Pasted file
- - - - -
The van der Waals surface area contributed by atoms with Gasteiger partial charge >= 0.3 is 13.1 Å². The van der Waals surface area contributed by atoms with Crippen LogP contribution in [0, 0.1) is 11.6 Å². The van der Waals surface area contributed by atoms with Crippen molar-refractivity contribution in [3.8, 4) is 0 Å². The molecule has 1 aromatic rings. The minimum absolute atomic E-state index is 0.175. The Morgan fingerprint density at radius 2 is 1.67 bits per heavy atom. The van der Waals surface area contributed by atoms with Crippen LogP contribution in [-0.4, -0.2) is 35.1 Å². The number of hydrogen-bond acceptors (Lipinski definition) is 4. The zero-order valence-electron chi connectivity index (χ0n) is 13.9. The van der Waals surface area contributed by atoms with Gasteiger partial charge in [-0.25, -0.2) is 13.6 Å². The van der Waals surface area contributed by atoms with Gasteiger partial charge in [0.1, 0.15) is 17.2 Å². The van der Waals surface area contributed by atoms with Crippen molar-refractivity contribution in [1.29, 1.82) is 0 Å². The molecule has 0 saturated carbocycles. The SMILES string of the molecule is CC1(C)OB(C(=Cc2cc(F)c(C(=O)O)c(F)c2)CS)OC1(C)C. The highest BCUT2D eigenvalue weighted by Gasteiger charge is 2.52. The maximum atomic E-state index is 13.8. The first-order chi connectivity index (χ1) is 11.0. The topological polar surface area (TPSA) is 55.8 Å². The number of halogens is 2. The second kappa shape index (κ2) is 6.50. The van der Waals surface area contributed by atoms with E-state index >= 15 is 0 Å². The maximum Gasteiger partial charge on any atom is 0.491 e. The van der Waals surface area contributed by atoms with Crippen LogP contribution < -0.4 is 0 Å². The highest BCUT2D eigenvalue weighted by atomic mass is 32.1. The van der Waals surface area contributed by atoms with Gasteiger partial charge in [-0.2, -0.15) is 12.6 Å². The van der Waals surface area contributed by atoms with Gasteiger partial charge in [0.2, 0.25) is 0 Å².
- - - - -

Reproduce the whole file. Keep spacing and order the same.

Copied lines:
The van der Waals surface area contributed by atoms with Gasteiger partial charge >= 0.3 is 13.1 Å². The van der Waals surface area contributed by atoms with Crippen LogP contribution in [0, 0.1) is 11.6 Å². The van der Waals surface area contributed by atoms with Crippen molar-refractivity contribution in [3.8, 4) is 0 Å². The molecule has 1 aromatic rings. The minimum absolute atomic E-state index is 0.175. The Morgan fingerprint density at radius 2 is 1.67 bits per heavy atom. The van der Waals surface area contributed by atoms with Crippen LogP contribution in [-0.4, -0.2) is 35.1 Å². The number of hydrogen-bond acceptors (Lipinski definition) is 4. The zero-order valence-electron chi connectivity index (χ0n) is 13.9. The van der Waals surface area contributed by atoms with Gasteiger partial charge in [-0.25, -0.2) is 13.6 Å². The van der Waals surface area contributed by atoms with Gasteiger partial charge in [0.1, 0.15) is 17.2 Å². The van der Waals surface area contributed by atoms with Crippen molar-refractivity contribution in [1.29, 1.82) is 0 Å². The molecule has 0 saturated carbocycles. The SMILES string of the molecule is CC1(C)OB(C(=Cc2cc(F)c(C(=O)O)c(F)c2)CS)OC1(C)C. The highest BCUT2D eigenvalue weighted by Gasteiger charge is 2.52. The maximum atomic E-state index is 13.8. The first-order chi connectivity index (χ1) is 11.0. The topological polar surface area (TPSA) is 55.8 Å². The number of halogens is 2. The second kappa shape index (κ2) is 6.50. The van der Waals surface area contributed by atoms with E-state index >= 15 is 0 Å². The maximum Gasteiger partial charge on any atom is 0.491 e. The van der Waals surface area contributed by atoms with Crippen LogP contribution < -0.4 is 0 Å². The highest BCUT2D eigenvalue weighted by atomic mass is 32.1. The van der Waals surface area contributed by atoms with Gasteiger partial charge in [-0.2, -0.15) is 12.6 Å². The van der Waals surface area contributed by atoms with Gasteiger partial charge in [0.2, 0.25) is 0 Å².